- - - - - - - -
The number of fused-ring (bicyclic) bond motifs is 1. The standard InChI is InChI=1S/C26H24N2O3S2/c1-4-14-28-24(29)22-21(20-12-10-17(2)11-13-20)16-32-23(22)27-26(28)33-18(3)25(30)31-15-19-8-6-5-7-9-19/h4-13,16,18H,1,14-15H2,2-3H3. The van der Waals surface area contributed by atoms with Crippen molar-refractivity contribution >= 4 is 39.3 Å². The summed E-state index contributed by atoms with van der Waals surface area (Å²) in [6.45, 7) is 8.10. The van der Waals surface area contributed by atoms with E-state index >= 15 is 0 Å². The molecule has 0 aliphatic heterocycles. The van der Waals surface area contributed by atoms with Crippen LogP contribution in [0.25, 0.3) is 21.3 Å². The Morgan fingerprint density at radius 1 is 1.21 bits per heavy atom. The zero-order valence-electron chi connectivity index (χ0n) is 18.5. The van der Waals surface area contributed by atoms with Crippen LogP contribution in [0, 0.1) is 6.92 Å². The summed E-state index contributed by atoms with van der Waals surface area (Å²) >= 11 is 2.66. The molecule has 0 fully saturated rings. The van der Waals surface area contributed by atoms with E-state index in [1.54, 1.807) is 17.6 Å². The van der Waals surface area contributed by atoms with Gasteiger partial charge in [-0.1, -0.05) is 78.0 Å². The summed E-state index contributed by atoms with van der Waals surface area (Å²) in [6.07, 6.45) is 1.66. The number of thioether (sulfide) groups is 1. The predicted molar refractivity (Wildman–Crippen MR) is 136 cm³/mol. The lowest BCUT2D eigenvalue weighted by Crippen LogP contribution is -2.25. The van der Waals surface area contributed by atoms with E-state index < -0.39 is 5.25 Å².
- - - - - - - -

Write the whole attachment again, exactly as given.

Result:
The number of fused-ring (bicyclic) bond motifs is 1. The standard InChI is InChI=1S/C26H24N2O3S2/c1-4-14-28-24(29)22-21(20-12-10-17(2)11-13-20)16-32-23(22)27-26(28)33-18(3)25(30)31-15-19-8-6-5-7-9-19/h4-13,16,18H,1,14-15H2,2-3H3. The van der Waals surface area contributed by atoms with Crippen molar-refractivity contribution >= 4 is 39.3 Å². The summed E-state index contributed by atoms with van der Waals surface area (Å²) in [6.45, 7) is 8.10. The van der Waals surface area contributed by atoms with E-state index >= 15 is 0 Å². The molecule has 0 aliphatic heterocycles. The van der Waals surface area contributed by atoms with Crippen LogP contribution in [0.25, 0.3) is 21.3 Å². The Morgan fingerprint density at radius 1 is 1.21 bits per heavy atom. The zero-order valence-electron chi connectivity index (χ0n) is 18.5. The van der Waals surface area contributed by atoms with Crippen LogP contribution in [0, 0.1) is 6.92 Å². The summed E-state index contributed by atoms with van der Waals surface area (Å²) >= 11 is 2.66. The molecule has 0 fully saturated rings. The van der Waals surface area contributed by atoms with E-state index in [1.54, 1.807) is 17.6 Å². The van der Waals surface area contributed by atoms with Gasteiger partial charge in [-0.1, -0.05) is 78.0 Å². The summed E-state index contributed by atoms with van der Waals surface area (Å²) in [6.07, 6.45) is 1.66. The number of thioether (sulfide) groups is 1. The predicted molar refractivity (Wildman–Crippen MR) is 136 cm³/mol. The lowest BCUT2D eigenvalue weighted by Crippen LogP contribution is -2.25. The van der Waals surface area contributed by atoms with E-state index < -0.39 is 5.25 Å².